Any security leader understands the criticality of SaaS to their business, but few understand the risks associated with them. SaaS Security Posture Management promises to finally deliver the proactive security business applications need.
There’s a new kid on the block when it comes to proactive security in the cloud. SaaS Security Posture Management or SSPM is a new security category created by Gartner that promises to enable organisations to continuously monitor their Software as a Service (SaaS) applications and to ensure these are configured correctly.
Related to Cloud Security Posture Management (CSPM), it describes a set of automated tools that provide visibility into the SaaS environment enabling the business to identify discrepancies between the security posture detailed in its policies and the real security posture to prevent data leakage or theft. In common with CSPM, SSPM creates an inventory of SaaS accounts and the access rights, permissions and entitlements of all users. Comparisons with the original configuration enable the solution to detect changes that could represent a security risk and address these.
SSPM breaks new ground in that it allows the business to automate the management of configuration and enforcement for application settings for hundreds of applications such as CX, HR, Marketing, CMS, and file-sharing application and but also high-end services such as Microsoft 365, Salesforce and Slack, which aren’t controlled by the organisation.
SaaS shared responsibility
While governance of the SaaS application falls to the vendor, protecting the data and how it is accessed is the responsibility of the business. Often referred to as the ‘shared responsibility model’, this has driven the adoption of cloud security solutions over Infrastructure as a Service (IaaS) and Platform as a Service (PaaS) cloud environments.
However, under SaaS, the vendor has ownership of a much larger chunk of the service offering as they govern the applications, O/S, network traffic, hypervisor, and infrastructure. The business only has governance over user access which means this can tend to be overlooked.
At this point, you may be thinking I already monitor my business applications using a Cloud Access Security Broker (CASB), which effectively monitors for issues across various cloud environments. While these do indeed address user access and data security, they operate at a much more peripheral level than SSPM, so they are unable to mitigate sophisticated attacks or complex configuration errors, and crucially they are reactive, so only kick-in when unauthorised access or data exfiltration has happened.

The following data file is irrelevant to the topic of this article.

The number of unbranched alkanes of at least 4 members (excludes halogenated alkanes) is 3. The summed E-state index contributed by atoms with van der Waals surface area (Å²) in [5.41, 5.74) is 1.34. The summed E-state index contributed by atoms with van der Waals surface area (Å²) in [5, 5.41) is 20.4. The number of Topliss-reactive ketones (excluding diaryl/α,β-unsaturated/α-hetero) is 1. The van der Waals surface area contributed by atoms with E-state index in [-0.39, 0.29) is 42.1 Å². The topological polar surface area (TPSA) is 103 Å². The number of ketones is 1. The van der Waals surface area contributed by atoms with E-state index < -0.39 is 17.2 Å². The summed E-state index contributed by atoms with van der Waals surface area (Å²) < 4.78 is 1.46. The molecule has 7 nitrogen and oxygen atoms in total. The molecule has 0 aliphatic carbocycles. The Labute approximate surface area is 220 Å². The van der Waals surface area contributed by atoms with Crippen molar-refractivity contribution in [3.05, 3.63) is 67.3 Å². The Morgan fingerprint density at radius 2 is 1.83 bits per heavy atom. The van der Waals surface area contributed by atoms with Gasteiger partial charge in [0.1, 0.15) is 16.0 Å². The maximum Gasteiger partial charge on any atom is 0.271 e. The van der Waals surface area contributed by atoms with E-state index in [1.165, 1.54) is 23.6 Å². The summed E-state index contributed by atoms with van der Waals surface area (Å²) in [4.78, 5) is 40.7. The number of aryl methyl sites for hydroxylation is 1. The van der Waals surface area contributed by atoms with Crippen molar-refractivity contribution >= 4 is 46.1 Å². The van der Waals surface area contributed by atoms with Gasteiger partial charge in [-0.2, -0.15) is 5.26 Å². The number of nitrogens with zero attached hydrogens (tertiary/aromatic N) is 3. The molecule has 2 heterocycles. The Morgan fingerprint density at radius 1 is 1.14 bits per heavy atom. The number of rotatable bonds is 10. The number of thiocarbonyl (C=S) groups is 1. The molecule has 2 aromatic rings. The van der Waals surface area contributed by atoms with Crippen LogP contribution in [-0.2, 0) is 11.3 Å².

How SSPM works
In contrast, SSPM works proactively to prevent issues such as data leakage and non-compliance with industry regulations meaning it is complementary to CASB. SSPM prevents this by continuously monitoring all the SaaS applications in the cloud to spot policy or compliance violations through misconfiguration. It can also offer suggestions on how to improve configuration to reduce risk and even enable automated remediation.
Misconfiguration is a major cause of data breaches in the cloud. It was named the top threat in the State of the Cloud Security 2021 report, while the Cloud Configuration Risks Exposed report found that 90 percent of organisations were effectively left vulnerable to security breaches due to cloud misconfigurations. The complexity of the SaaS estate makes it highly susceptible to misconfiguration. As a result, 85 percent of infosecurity professionals cite SaaS misconfiguration within the top three security risks facing the enterprise today.
An SSPM solution is able to monitor a vast array of application configurations, from Identity and Access Management (IAM) to malware and data leakage, to access control and the enforcement of least privilege. Should an application be at risk of misconfiguration, the SSPM will trigger an alert together with contextual insights that determine the level of risk involved, allowing the security team to rapidly investigate and prevent a misconfiguration and a possible breach.
Because surveillance is continuous, this eliminates the problems associated with point-in-time assessments, and the SSPM provides complete visibility of the key SaaS solutions over a single dashboard. From here, the security team can also take a targeted approach, monitoring privileged users or specific activities, or can carry out forensic investigations.
Why it’s one to watch
Much like other recent advancements in the security space, SSPM takes a proactive stance that seeks to prevent incidents. It’s a significant milestone for SaaS security which has largely relied upon CASB, and as a result, Gartner has tipped the solution as one to watch, with significant uptake expected over the next five to ten years.